Three sea lions in San Luis Obispo County have been diagnosed with leptospirosis, a highly contagious bacterial infection, the Marine Mammal Center confirmed on Wednesday.
Since July, the center has confirmed 24 cases of leptospirosis and says an active outbreak is occurring.
The center said it sees a surge in the number of sea lions admitted with symptoms of leptospirosis every four to five years. Before the 2017 outbreak, the most recent ones occurred in 2011 and 2008. During the 2008 outbreak, about 200 sea lions infected with leptospirosis were admitted to the center.
About 12 of the 2017 cases were found in Monterey County sea lions, the Monterey Herald reported. Leptospirosis is caused by a spiral-shaped bacteria called leptospira. Two of the cases were in Santa Cruz County.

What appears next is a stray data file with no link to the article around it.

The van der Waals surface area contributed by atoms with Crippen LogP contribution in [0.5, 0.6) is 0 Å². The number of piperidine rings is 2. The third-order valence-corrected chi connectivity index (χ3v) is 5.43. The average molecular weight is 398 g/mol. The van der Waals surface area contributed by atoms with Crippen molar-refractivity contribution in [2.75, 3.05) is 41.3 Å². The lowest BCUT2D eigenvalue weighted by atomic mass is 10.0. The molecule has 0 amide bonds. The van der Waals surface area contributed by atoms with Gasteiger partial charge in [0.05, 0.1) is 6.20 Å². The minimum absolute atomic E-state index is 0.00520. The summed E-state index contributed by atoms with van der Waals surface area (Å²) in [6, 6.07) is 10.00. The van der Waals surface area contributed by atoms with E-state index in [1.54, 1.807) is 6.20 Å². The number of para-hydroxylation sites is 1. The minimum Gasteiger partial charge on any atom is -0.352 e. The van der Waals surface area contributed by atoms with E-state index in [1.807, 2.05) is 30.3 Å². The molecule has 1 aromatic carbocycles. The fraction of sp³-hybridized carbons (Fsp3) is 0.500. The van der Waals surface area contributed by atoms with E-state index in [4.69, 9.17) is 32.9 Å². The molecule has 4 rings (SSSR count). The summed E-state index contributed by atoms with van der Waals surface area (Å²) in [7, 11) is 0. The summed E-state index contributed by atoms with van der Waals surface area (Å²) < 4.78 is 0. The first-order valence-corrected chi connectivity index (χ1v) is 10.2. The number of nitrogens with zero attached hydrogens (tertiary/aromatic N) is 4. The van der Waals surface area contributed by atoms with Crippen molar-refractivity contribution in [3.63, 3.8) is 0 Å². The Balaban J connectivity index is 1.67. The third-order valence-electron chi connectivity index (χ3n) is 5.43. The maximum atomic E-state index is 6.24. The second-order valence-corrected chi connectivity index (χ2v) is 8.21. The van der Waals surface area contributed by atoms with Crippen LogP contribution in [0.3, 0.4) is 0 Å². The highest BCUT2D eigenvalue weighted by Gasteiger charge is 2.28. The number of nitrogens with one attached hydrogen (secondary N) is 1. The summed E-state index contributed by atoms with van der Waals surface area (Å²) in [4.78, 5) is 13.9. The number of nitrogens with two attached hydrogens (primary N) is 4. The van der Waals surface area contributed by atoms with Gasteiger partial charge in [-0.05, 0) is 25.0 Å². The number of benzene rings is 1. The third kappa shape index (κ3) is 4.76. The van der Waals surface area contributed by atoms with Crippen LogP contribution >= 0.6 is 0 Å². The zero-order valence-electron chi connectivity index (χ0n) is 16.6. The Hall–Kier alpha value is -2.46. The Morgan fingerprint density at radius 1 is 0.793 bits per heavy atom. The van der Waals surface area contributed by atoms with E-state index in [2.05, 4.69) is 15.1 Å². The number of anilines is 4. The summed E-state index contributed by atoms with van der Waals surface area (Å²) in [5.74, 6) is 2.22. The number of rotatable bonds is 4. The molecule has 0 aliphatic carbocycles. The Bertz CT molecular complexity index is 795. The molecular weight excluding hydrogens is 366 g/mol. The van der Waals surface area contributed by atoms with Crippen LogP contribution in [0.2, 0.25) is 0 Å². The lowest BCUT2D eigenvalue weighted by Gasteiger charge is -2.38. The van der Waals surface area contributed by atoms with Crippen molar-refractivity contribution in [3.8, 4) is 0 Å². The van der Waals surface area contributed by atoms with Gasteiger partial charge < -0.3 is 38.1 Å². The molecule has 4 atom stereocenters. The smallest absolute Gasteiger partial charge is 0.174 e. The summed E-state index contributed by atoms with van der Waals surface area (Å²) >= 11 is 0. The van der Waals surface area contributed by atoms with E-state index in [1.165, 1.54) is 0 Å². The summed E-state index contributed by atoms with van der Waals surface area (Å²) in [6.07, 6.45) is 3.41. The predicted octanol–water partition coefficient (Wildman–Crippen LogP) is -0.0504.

If leptospirosis is not caught and treated in time, the infection can result in kidney damage and renal failure.
Symptoms of the infection in sea lions include drinking water and folding their flippers over their abdomen. Generally, sea lions don’t need to drink water because they receive all the moisture they need from food, the Marine Mammal Center said. When they’re infected with leptospira bacteria, their kidneys stop functioning properly and can’t filter out toxins or regulate hydration.
“We have not seen an outbreak in several years, so this is definitely something we’re watching,” said Giancarlo Rulli, spokesman for the Marine Mammal Center.
Because leptospirosis is spread through urine, dogs and humans are also at risk for the infection through contact with contaminated urine, water or soil, according to the Marine Mammal Center.
To report a sea lion infected with leptospirosis, call the Marine Mammal Center’s 24-hour hotline at 415-289-7325. The center also reminds the public to stay at least 50 feet away and to keep dogs away as well.